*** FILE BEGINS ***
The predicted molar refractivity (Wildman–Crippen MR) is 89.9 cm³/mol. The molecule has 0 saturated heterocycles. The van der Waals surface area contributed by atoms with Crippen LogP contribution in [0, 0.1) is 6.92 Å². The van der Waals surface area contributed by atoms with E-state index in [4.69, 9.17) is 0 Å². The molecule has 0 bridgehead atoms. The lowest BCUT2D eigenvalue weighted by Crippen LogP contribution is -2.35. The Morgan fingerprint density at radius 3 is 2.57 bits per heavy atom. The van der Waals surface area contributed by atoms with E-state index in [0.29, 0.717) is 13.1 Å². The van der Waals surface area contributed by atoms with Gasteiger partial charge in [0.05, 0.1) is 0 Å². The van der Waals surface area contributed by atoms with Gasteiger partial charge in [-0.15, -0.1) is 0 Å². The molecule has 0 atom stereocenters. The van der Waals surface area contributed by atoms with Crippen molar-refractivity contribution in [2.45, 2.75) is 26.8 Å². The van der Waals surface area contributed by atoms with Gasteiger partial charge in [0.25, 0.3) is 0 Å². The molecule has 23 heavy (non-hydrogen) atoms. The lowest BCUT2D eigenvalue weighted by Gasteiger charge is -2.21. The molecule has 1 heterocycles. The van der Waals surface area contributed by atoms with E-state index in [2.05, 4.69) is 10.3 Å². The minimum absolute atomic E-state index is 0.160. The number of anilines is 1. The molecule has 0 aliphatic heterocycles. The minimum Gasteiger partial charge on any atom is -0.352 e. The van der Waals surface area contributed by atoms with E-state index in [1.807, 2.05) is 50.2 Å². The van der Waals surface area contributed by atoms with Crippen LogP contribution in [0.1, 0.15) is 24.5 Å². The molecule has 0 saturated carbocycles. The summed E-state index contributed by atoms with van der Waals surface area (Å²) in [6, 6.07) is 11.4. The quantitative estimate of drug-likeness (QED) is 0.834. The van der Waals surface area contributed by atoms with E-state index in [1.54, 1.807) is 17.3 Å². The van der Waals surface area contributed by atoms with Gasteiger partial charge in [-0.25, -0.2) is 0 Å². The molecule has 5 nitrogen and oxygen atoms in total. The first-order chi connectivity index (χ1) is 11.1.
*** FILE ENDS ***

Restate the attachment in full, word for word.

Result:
The predicted molar refractivity (Wildman–Crippen MR) is 89.9 cm³/mol. The molecule has 0 saturated heterocycles. The van der Waals surface area contributed by atoms with Crippen LogP contribution in [0, 0.1) is 6.92 Å². The van der Waals surface area contributed by atoms with E-state index in [4.69, 9.17) is 0 Å². The molecule has 0 bridgehead atoms. The lowest BCUT2D eigenvalue weighted by Crippen LogP contribution is -2.35. The Morgan fingerprint density at radius 3 is 2.57 bits per heavy atom. The van der Waals surface area contributed by atoms with E-state index in [0.29, 0.717) is 13.1 Å². The van der Waals surface area contributed by atoms with Gasteiger partial charge in [0.05, 0.1) is 0 Å². The van der Waals surface area contributed by atoms with Gasteiger partial charge in [-0.15, -0.1) is 0 Å². The molecule has 0 atom stereocenters. The van der Waals surface area contributed by atoms with Crippen molar-refractivity contribution in [2.45, 2.75) is 26.8 Å². The van der Waals surface area contributed by atoms with Gasteiger partial charge in [0.25, 0.3) is 0 Å². The molecule has 23 heavy (non-hydrogen) atoms. The lowest BCUT2D eigenvalue weighted by Gasteiger charge is -2.21. The molecule has 1 heterocycles. The van der Waals surface area contributed by atoms with E-state index in [2.05, 4.69) is 10.3 Å². The minimum absolute atomic E-state index is 0.160. The number of anilines is 1. The molecule has 0 aliphatic heterocycles. The minimum Gasteiger partial charge on any atom is -0.352 e. The van der Waals surface area contributed by atoms with E-state index in [1.807, 2.05) is 50.2 Å². The van der Waals surface area contributed by atoms with Crippen LogP contribution in [0.1, 0.15) is 24.5 Å². The molecule has 0 saturated carbocycles. The summed E-state index contributed by atoms with van der Waals surface area (Å²) in [6, 6.07) is 11.4. The quantitative estimate of drug-likeness (QED) is 0.834. The van der Waals surface area contributed by atoms with E-state index in [1.54, 1.807) is 17.3 Å². The van der Waals surface area contributed by atoms with Gasteiger partial charge in [-0.25, -0.2) is 0 Å². The molecule has 5 nitrogen and oxygen atoms in total. The first-order chi connectivity index (χ1) is 11.1.